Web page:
Last edited by rainwarrior on Mon Aug 07, 2017 3:50 pm, edited 1 time in total.

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PostPosted: Mon Aug 07, 2017 2:39 pm 
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Attaching Seiken Psycho Calibur NSF to update broken dropbox link above.


Attachments:
Seiken Psycho Calibur - Maju no Mori Densetsu (FDS)(1987)(C-Lab.)(WaveJack) b.nsf [30.33 KiB]
Downloaded 22 times
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PostPosted: Mon Aug 07, 2017 3:45 pm 
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Well, it'd be much harder to do what Gil-Galad says in hardware, as that *requires* a memcpy, than to just treat it as bankswitched RAM, since it's just tweaking those high address lines in normal mappings.
Quote:
Loopy did post the source for the NSF ROM here: http://home.comcast.net/~olimar/NES/
dead link?


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PostPosted: Mon Aug 07, 2017 3:57 pm 
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Myask wrote:
Well, it'd be much harder to do what Gil-Galad says in hardware, as that *requires* a memcpy, than to just treat it as bankswitched RAM, since it's just tweaking those high address lines in normal mappings.

A real FDS rip will only need to bankswitch in INIT, which is generally kind of agnostic as to whether that's a copy or not. However, the actual "bankswitch" here is a BIOS call which has been replaced by an NSF bank register write. There's no mechanism for actually doing the hardware copy here, so the ripped version should not expect a copy operation, IMO.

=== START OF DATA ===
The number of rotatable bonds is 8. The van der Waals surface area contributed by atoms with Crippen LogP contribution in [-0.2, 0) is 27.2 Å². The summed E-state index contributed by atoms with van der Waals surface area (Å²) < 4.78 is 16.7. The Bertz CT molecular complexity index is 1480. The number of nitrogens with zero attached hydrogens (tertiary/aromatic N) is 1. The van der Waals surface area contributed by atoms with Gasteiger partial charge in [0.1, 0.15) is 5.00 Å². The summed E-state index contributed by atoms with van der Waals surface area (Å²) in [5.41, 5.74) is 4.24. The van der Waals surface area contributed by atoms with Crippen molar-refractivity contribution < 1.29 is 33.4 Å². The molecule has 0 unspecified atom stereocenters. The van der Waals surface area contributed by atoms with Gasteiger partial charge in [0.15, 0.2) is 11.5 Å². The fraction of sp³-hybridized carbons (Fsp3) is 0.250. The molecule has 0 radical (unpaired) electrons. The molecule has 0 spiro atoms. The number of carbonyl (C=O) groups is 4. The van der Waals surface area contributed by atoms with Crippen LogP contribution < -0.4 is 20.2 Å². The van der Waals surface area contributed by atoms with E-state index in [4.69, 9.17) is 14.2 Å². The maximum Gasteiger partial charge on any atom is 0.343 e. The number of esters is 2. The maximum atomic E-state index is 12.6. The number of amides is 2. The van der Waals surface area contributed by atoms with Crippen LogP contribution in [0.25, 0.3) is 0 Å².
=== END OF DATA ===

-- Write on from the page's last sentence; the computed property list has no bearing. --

Homebrew NSF becomes a problem for this, as it generally just expects bankswitching RAM semantics, and then multi-chip NSFs are an even worse problem where you should probably write protect the FDS RAM to keep it from getting clobbered by other expansion audio register writes. It's a big mess.

PowerPak and probably any "normal" hardware implementation is just going to use bankswitched RAM, so reused banks should mirror writes to match that, IMO. It was unfortunately never codified in the NSF specs how it should behave, though.

Myask wrote:
dead link?

Updated.


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PostPosted: Mon Aug 07, 2017 4:09 pm 
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It almost seems like it would make sense to add a bit that specifies whether FDS RAM is writeable or write-protected...